Le Promeneur du Champ-de-Mars

February 7, 2010By Heidi EllisonArchive

Mitterrand’s Final Days

Michel Bouquet and Jalil Lespert in Le Promeneur du Champ-de-Mars. Photo © FILM OBLIGE Eric Moulin

The hot topic in France this past week has been the new film on the last days of former Socialist President François Mitterrand, Le Promeneur du Champ-de-Mars, directed by Robert Guédiguian and based on the book Le Dernier Mitterrand by Georges-Marc Benamou. The film is something of a first here – a fictional look at a contemporary political leader. The respected 79-year-old actor Michel Bouquet has been universally hailed for his portrayal of the kingly president who brought the Socialist Party to power for 14 years (1981-95). Mitterrand left few people indifferent in France – a respected intellectual, he was admired by the intelligentsia, loved by many leftists and despised by the right. He was also a consummate politician who was not above lying to preserve his position. Although he knew he had prostate cancer and a short life expectancy at the beginning of his first term in office, he never told the public and held on to serve out his two terms in office. Shortly before his death in January 1996, the existence of a long-term mistress and a teenage daughter, Mazarine Pingeot, was revealed in the press, which had known about them all along but dared not reveal their existence because of France’s strict privacy laws and for fear of retribution from the president. A man who did not tolerate opposition lightly, Mitterrand went so far as to order illegal wiretapping of his perceived enemies. Even the actress Carole Bouquet’s phone was tapped, for reasons that are not entirely clear. And, in an issue treated in the new film, he never really came clean about his participation in the collaborationist Vichy government during World War II before he switched sides and joined the Resistance. This interesting but not wholly successful film carefully treads a middle ground, honoring Mitterrand while adding a little criticism for form’s sake. We see the dying president through the eyes of a young journalist hired to help him write his memoirs, a rather uninteresting device that does, however, provide some relief from the president’s near-monologue. In the end, we are left with an impression of Mitterrand as a crafty yet lovable old politician, a survivor who has trumped his enemies by hanging on to the bitter end. We are also left with the strong feeling that there is a lot more to learn about this complex, fascinating man who successfully retained his aura of mystery. Stayed tuned for his daughter Mazarine’s soon-to-be-published book about him.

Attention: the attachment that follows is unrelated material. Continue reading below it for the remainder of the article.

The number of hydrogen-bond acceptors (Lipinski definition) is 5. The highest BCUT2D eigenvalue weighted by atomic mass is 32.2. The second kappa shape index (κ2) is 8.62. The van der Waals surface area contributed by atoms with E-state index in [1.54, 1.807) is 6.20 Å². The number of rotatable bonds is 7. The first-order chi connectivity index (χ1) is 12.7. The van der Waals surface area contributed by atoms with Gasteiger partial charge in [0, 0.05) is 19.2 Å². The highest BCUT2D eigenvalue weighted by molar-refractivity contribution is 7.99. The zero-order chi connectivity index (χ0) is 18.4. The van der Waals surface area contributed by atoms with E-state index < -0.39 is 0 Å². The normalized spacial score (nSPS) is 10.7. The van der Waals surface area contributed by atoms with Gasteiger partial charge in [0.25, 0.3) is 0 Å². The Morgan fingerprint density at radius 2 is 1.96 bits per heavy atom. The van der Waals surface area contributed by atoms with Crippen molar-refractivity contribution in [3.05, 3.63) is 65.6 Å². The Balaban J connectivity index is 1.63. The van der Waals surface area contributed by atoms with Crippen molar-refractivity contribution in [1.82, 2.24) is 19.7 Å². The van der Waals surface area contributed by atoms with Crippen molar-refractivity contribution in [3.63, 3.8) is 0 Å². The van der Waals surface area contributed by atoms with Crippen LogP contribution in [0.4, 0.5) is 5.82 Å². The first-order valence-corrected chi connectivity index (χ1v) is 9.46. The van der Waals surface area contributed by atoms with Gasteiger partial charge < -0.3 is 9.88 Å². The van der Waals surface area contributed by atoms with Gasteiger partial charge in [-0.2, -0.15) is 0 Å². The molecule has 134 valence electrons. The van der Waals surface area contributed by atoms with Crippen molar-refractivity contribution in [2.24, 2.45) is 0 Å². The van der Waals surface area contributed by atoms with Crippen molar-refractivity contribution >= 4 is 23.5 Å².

Heidi Ellison

© 2005 Paris Update

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